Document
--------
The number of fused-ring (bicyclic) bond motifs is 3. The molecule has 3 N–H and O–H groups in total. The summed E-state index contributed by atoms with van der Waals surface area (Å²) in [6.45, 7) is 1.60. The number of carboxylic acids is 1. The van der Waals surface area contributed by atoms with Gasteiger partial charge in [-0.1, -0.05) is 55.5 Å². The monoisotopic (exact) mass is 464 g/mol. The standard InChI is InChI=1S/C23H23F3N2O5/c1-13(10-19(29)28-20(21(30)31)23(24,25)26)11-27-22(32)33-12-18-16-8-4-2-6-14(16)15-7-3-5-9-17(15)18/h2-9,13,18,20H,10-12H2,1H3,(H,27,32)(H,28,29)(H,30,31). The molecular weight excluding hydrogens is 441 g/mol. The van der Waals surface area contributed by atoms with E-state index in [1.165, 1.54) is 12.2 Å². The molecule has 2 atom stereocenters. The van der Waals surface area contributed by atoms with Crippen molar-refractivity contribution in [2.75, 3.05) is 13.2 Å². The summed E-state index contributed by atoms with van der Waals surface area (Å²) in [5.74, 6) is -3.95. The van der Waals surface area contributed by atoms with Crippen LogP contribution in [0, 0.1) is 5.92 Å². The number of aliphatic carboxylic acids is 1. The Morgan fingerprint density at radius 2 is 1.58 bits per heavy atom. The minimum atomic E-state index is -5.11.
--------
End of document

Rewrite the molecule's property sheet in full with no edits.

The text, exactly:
The number of fused-ring (bicyclic) bond motifs is 3. The molecule has 3 N–H and O–H groups in total. The summed E-state index contributed by atoms with van der Waals surface area (Å²) in [6.45, 7) is 1.60. The number of carboxylic acids is 1. The van der Waals surface area contributed by atoms with Gasteiger partial charge in [-0.1, -0.05) is 55.5 Å². The monoisotopic (exact) mass is 464 g/mol. The standard InChI is InChI=1S/C23H23F3N2O5/c1-13(10-19(29)28-20(21(30)31)23(24,25)26)11-27-22(32)33-12-18-16-8-4-2-6-14(16)15-7-3-5-9-17(15)18/h2-9,13,18,20H,10-12H2,1H3,(H,27,32)(H,28,29)(H,30,31). The molecular weight excluding hydrogens is 441 g/mol. The van der Waals surface area contributed by atoms with E-state index in [1.165, 1.54) is 12.2 Å². The molecule has 2 atom stereocenters. The van der Waals surface area contributed by atoms with Crippen molar-refractivity contribution in [2.75, 3.05) is 13.2 Å². The summed E-state index contributed by atoms with van der Waals surface area (Å²) in [5.74, 6) is -3.95. The van der Waals surface area contributed by atoms with Crippen LogP contribution in [0, 0.1) is 5.92 Å². The number of aliphatic carboxylic acids is 1. The Morgan fingerprint density at radius 2 is 1.58 bits per heavy atom. The minimum atomic E-state index is -5.11.